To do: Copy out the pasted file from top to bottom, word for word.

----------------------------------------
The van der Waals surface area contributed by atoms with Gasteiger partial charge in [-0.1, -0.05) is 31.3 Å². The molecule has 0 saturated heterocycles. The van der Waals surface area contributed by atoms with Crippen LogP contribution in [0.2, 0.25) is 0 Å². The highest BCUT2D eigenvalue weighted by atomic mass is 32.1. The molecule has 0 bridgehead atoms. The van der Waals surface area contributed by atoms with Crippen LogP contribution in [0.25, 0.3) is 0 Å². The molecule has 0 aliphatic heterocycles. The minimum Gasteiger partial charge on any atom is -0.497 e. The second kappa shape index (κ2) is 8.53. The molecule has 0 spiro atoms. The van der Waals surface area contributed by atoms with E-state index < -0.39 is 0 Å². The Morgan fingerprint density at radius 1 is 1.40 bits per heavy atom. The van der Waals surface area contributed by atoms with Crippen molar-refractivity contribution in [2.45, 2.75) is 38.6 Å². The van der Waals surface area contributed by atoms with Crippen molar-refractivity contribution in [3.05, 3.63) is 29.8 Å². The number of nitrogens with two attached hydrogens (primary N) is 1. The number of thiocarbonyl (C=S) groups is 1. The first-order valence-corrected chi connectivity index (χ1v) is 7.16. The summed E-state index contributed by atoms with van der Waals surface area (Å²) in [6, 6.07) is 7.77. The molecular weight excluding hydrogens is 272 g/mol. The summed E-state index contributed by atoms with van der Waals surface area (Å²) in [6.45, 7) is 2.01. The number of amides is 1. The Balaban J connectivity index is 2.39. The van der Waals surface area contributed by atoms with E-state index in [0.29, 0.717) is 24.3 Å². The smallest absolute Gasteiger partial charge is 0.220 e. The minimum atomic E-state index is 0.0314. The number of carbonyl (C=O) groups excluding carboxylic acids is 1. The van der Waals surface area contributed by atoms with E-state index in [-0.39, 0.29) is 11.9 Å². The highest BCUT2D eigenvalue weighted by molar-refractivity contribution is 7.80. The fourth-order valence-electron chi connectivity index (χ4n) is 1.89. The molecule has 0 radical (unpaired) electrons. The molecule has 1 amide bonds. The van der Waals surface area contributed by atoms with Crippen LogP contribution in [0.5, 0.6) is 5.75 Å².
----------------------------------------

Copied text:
The van der Waals surface area contributed by atoms with Gasteiger partial charge in [-0.1, -0.05) is 31.3 Å². The molecule has 0 saturated heterocycles. The van der Waals surface area contributed by atoms with Crippen LogP contribution in [0.2, 0.25) is 0 Å². The highest BCUT2D eigenvalue weighted by atomic mass is 32.1. The molecule has 0 bridgehead atoms. The van der Waals surface area contributed by atoms with Crippen LogP contribution in [0.25, 0.3) is 0 Å². The molecule has 0 aliphatic heterocycles. The minimum Gasteiger partial charge on any atom is -0.497 e. The second kappa shape index (κ2) is 8.53. The molecule has 0 spiro atoms. The van der Waals surface area contributed by atoms with E-state index < -0.39 is 0 Å². The Morgan fingerprint density at radius 1 is 1.40 bits per heavy atom. The van der Waals surface area contributed by atoms with Crippen molar-refractivity contribution in [2.45, 2.75) is 38.6 Å². The van der Waals surface area contributed by atoms with Crippen molar-refractivity contribution in [3.05, 3.63) is 29.8 Å². The number of nitrogens with two attached hydrogens (primary N) is 1. The number of thiocarbonyl (C=S) groups is 1. The first-order valence-corrected chi connectivity index (χ1v) is 7.16. The summed E-state index contributed by atoms with van der Waals surface area (Å²) in [6, 6.07) is 7.77. The molecular weight excluding hydrogens is 272 g/mol. The summed E-state index contributed by atoms with van der Waals surface area (Å²) in [6.45, 7) is 2.01. The number of amides is 1. The Balaban J connectivity index is 2.39. The van der Waals surface area contributed by atoms with E-state index in [0.29, 0.717) is 24.3 Å². The smallest absolute Gasteiger partial charge is 0.220 e. The minimum atomic E-state index is 0.0314. The number of carbonyl (C=O) groups excluding carboxylic acids is 1. The van der Waals surface area contributed by atoms with E-state index in [-0.39, 0.29) is 11.9 Å². The highest BCUT2D eigenvalue weighted by molar-refractivity contribution is 7.80. The fourth-order valence-electron chi connectivity index (χ4n) is 1.89. The molecule has 0 radical (unpaired) electrons. The molecule has 1 amide bonds. The van der Waals surface area contributed by atoms with Crippen LogP contribution in [0.5, 0.6) is 5.75 Å².